Golan Heights has a lower population density than any other region in Israel. It has forty residents per square kilometer. The Golan’s figures stand out when compared to the West Bank, and the West Bank is the other region captured in 1967 and retained ever since.

After fifty years of Israeli control, the West Bank had more than 400,000 Jewish residents. The area of the West Bank is four times larger than that of the Golan Heights. What if the Jews had settled the two regions at the same pace? Some 80,000 Jews would be living on the Heights today.

Still, Golan settlers have built boutique hotels, wineries, and a ski resort. They have transformed the picturesque area into a popular Israeli tourism destination.

Most of the Golan Druze have opted not to take Israeli citizenship. Instead, they hold residency status, which gives them the freedom to live and work in the region. The Druze community still sees itself as having an inextricable link to Syria.

In March 2019, the Mayor of Katzrin, Dmitry Apartzev, made an important announcement. He revealed plans to increase the plateau’s population to 150,000 people. Apartzev expects the number of Jews to reach 100,000 people, and Druze will be 50,000 strong. He also predicted that the inhabitants of the Katzrin region alone would increase from 8,500 to 50,000.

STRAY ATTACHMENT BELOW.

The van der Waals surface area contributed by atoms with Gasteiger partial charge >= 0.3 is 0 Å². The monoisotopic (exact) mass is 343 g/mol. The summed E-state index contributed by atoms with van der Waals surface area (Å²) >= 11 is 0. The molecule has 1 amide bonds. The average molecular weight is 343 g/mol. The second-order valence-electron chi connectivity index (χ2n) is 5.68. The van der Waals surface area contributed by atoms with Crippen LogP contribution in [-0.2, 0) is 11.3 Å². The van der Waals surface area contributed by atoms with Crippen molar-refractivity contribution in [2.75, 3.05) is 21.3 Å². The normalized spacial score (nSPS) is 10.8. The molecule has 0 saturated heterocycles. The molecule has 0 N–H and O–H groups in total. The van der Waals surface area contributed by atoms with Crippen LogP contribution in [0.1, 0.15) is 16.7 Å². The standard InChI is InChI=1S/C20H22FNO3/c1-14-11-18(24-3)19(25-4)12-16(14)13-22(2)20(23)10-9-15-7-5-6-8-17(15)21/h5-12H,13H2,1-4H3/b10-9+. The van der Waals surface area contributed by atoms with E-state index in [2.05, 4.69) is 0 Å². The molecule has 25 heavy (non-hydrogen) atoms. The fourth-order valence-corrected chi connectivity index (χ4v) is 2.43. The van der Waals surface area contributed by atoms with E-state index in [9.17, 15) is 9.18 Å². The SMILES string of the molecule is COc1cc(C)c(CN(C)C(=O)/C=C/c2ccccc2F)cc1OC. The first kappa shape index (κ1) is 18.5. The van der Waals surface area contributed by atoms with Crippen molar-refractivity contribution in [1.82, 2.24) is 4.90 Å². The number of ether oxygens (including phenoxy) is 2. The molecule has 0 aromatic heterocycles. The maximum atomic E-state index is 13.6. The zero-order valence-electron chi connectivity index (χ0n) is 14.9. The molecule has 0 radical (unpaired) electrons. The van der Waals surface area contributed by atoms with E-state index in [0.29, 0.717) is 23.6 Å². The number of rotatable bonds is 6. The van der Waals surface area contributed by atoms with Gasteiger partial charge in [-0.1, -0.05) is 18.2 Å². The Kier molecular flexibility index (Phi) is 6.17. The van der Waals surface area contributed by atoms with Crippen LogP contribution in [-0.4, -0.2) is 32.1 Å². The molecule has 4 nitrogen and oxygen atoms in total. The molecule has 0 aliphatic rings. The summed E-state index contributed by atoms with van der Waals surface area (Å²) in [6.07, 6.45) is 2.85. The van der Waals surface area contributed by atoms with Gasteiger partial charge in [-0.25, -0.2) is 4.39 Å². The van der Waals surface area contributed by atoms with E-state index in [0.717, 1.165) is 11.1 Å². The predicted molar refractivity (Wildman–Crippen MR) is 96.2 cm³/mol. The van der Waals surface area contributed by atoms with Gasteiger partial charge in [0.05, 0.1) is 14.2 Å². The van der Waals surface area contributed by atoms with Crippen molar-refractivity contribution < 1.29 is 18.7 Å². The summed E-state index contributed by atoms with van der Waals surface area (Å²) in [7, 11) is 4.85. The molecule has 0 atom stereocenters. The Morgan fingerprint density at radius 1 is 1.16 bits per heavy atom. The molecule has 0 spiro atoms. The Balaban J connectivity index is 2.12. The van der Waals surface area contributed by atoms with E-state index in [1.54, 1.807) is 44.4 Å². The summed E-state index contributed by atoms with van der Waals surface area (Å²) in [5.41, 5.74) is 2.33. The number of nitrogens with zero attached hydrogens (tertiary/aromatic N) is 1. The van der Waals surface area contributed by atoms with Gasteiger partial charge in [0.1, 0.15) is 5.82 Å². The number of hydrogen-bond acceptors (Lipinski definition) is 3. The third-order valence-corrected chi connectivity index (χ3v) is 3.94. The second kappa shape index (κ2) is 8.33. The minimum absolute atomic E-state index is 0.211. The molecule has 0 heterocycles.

Apartzev, speaking in the wake of Trump’s tweet, added that the acknowledgment of Israel’s control of the Golan would open new prospects. He was hoping for foreign investment in the area. He hoped that the recognition would also help to counter the global boycott crusades. Some countries admonished investors not to invest in the occupied territories.

In June 2019, Israel’s government shrugged off disapproval from the international community. They unveiled a new Jewish settlement in a windy and secluded area of the Golan Heights. They named after none other than President Trump.

The name of the new settlement is Ramat Trump in Hebrew or Trump Heights. The aim was to reflect Israel’s will to cement the former president’s recent support. Israel was happy that he was backing their bid for control over the contested territory.

Where Should the Syria-Israel Border Be?

Syria wants control over the Golan because it would give it a strategic position overlooking Israel. Another critical concern is water resources in a dry region. The two significant sources of water for Israel are the Sea of Galilee and the Jordan River. The Golan Catchment Area feeds into both. The land on the Golan is fertile; farmers use it for orchards and vineyards.